The Econophysics Blog

This blog is dedicated to exploring the application of quantiative tools from mathematics, physics, and other natural sciences to issues in finance, economics, and the social sciences. The focus of this blog will be on tools, methodology, and logic. This blog will also occasionally delve into philosophical issues surrounding quantitative finance and quantitative social science.

Friday, July 21, 2006

NY Times Op-Ed on Economics of War

Austan Goolsbee, an economist at the University of Chicago, wrote about the economics of war (both the international and the intranational varieties) in today's (July 20, 2006) New York Times: Count Ethnic Divisions, Not Bombs, to Tell if a Nation Will Recover From War. The following paragraph from the 'Economic Scene' column neatly summarizes the op-ed:
The good news is that history suggests that the destruction of war has no lasting impact on economic prospects. The bad news is that most of these countries, especially Iraq, are filled with ethnic divisions and civil discord. The evidence shows that these problems, unlike bombs, cause lasting damage to the prospects for a nation’s economy, even if they do not boil over into civil war.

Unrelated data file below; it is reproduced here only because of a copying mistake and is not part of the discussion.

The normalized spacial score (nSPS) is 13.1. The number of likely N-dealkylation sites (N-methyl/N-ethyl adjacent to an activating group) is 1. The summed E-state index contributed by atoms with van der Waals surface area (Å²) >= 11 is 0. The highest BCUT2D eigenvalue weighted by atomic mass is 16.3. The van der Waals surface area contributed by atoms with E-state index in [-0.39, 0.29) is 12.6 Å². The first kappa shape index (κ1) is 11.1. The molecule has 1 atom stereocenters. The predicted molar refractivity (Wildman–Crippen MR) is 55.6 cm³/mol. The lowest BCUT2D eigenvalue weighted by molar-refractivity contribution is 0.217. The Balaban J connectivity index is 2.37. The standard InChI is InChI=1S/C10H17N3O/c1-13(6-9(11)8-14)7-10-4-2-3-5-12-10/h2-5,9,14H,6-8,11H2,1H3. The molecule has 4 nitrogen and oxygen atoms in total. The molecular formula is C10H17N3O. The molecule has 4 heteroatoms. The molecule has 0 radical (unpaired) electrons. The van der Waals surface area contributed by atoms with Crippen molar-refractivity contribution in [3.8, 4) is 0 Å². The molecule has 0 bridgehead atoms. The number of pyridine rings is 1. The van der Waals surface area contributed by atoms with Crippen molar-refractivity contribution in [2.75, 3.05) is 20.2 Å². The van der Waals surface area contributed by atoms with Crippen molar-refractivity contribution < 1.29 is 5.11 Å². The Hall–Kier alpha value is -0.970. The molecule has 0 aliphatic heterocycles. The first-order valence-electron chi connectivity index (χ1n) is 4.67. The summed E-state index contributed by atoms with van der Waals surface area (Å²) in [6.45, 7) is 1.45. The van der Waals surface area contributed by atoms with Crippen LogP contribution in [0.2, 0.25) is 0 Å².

Evidence for the "good news" comes from research done by Edward Miguel and Gerard Roland -- both of University of California, Berkeley -- The Long Run Impact of Bombing Vietnam. Evidence for the "bad news" comes from research done Alberto Alesina and Janina Matuszeski -- both of Harvard University -- and William Easterly -- of New York University -- Artificial States. The Artificial States paper is particularly interesting. The following is from the abstract of that paper:
Artificial states are those in which political borders do not coincide with a division of nationalities desired by the people on the ground. We propose and compute for all countries in the world two new measures how artificial states are. One is based on measuring how borders split ethnic groups into two separate adjacent countries. The other one measures how straight land borders are, under the assumption the straight land borders are more likely to be artificial. We then show that these two measures seem to be highly correlated with several measures of political and economic success.
This economics research is, sadly, very relevant to what we are seeing on the news everyday.

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